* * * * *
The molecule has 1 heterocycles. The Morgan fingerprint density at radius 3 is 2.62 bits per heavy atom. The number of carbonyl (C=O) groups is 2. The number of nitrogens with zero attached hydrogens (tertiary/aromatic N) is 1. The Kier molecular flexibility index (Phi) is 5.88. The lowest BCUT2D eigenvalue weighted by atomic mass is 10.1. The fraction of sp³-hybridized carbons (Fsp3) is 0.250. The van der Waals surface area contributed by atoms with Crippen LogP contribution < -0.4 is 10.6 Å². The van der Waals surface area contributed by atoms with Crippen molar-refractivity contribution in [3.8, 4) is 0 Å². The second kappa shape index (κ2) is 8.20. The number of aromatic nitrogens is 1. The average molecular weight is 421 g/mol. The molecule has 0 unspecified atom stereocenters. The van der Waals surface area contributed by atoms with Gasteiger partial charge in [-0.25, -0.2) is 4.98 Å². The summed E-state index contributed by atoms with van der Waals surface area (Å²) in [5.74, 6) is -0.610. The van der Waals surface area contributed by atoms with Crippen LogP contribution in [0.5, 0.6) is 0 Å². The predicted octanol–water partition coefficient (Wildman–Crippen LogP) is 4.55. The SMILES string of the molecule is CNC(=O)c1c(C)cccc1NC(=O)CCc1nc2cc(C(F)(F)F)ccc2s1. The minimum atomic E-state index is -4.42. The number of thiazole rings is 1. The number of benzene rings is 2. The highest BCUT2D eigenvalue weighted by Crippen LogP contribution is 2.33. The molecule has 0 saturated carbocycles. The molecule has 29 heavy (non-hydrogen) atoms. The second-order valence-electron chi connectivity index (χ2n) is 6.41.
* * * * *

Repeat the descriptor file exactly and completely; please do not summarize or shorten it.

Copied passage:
The molecule has 1 heterocycles. The Morgan fingerprint density at radius 3 is 2.62 bits per heavy atom. The number of carbonyl (C=O) groups is 2. The number of nitrogens with zero attached hydrogens (tertiary/aromatic N) is 1. The Kier molecular flexibility index (Phi) is 5.88. The lowest BCUT2D eigenvalue weighted by atomic mass is 10.1. The fraction of sp³-hybridized carbons (Fsp3) is 0.250. The van der Waals surface area contributed by atoms with Crippen LogP contribution < -0.4 is 10.6 Å². The van der Waals surface area contributed by atoms with Crippen molar-refractivity contribution in [3.8, 4) is 0 Å². The second kappa shape index (κ2) is 8.20. The number of aromatic nitrogens is 1. The average molecular weight is 421 g/mol. The molecule has 0 unspecified atom stereocenters. The van der Waals surface area contributed by atoms with Gasteiger partial charge in [-0.25, -0.2) is 4.98 Å². The summed E-state index contributed by atoms with van der Waals surface area (Å²) in [5.74, 6) is -0.610. The van der Waals surface area contributed by atoms with Crippen LogP contribution in [0.5, 0.6) is 0 Å². The predicted octanol–water partition coefficient (Wildman–Crippen LogP) is 4.55. The SMILES string of the molecule is CNC(=O)c1c(C)cccc1NC(=O)CCc1nc2cc(C(F)(F)F)ccc2s1. The minimum atomic E-state index is -4.42. The number of thiazole rings is 1. The number of benzene rings is 2. The highest BCUT2D eigenvalue weighted by Crippen LogP contribution is 2.33. The molecule has 0 saturated carbocycles. The molecule has 29 heavy (non-hydrogen) atoms. The second-order valence-electron chi connectivity index (χ2n) is 6.41.